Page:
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The concept of nature in Marx
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In "The Concept of Nature in Marx," Alfred Schmidt examines humanity's relation to the natural world as understood by the great philosopher-economist Karl Marx, who wrote that human beings are 'part of Nature yet able to stand over against it; and this partial separation from Nature is itself part of their nature'. In Marx, industry and science are the mediation between historical man and external nature, leading either to reconciliation or mutual annihilation. Schmidt explores this tension between man and nature in Marx and shows how his understanding of nature is reflected in the work of writers such as Bertolt Brecht, Walter Benjamin and Emst Bloch.
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About the Author

Alfred Schmidt was a German social scientist and the author of "History and Structure: An Essay on Hegelian-Marxist and Structuralist Theories of History."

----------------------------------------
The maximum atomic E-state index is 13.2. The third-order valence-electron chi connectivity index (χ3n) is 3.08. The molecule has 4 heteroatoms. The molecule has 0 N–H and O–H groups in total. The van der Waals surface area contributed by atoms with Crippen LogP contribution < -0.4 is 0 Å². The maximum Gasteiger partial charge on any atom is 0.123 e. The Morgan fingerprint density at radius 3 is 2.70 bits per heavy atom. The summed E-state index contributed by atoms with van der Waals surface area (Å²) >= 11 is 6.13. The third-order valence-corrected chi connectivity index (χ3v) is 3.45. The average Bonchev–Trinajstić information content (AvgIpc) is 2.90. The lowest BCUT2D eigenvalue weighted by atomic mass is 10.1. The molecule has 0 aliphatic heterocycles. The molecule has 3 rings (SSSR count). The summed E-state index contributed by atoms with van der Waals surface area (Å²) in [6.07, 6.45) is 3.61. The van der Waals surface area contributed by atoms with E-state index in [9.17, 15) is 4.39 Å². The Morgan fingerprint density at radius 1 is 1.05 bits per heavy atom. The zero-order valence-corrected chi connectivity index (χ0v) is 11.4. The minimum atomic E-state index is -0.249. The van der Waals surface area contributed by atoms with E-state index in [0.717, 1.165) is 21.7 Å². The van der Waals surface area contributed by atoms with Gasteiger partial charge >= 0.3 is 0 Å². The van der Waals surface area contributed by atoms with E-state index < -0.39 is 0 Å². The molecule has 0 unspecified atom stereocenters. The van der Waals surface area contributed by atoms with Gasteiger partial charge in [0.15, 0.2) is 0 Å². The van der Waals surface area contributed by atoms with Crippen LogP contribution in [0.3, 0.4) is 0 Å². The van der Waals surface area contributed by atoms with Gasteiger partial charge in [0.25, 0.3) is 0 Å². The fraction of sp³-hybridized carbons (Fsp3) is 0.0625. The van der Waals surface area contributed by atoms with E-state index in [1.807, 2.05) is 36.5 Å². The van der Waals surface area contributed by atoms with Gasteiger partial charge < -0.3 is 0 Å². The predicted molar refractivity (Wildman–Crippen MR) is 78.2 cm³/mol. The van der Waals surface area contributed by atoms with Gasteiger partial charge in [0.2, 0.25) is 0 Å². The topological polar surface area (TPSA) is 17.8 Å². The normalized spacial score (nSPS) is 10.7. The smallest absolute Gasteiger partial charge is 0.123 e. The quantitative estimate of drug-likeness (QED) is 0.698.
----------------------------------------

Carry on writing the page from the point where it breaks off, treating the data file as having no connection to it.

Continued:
Reviews

"A subtle and scholarly treatment of Marx's materialism. Schmidt's work can be recommended as the best treatment of this much misunderstood topic... Essential reading."-David McLellan, "New Statesman" "Refreshingly free from dictatorial intellectualism... An exciting scholar."-"Radical Philosophy" "Unexpected popular relevance today when a whole new generation is beginning to ask fundamental questions about man's relationship to nature."--"New Society"

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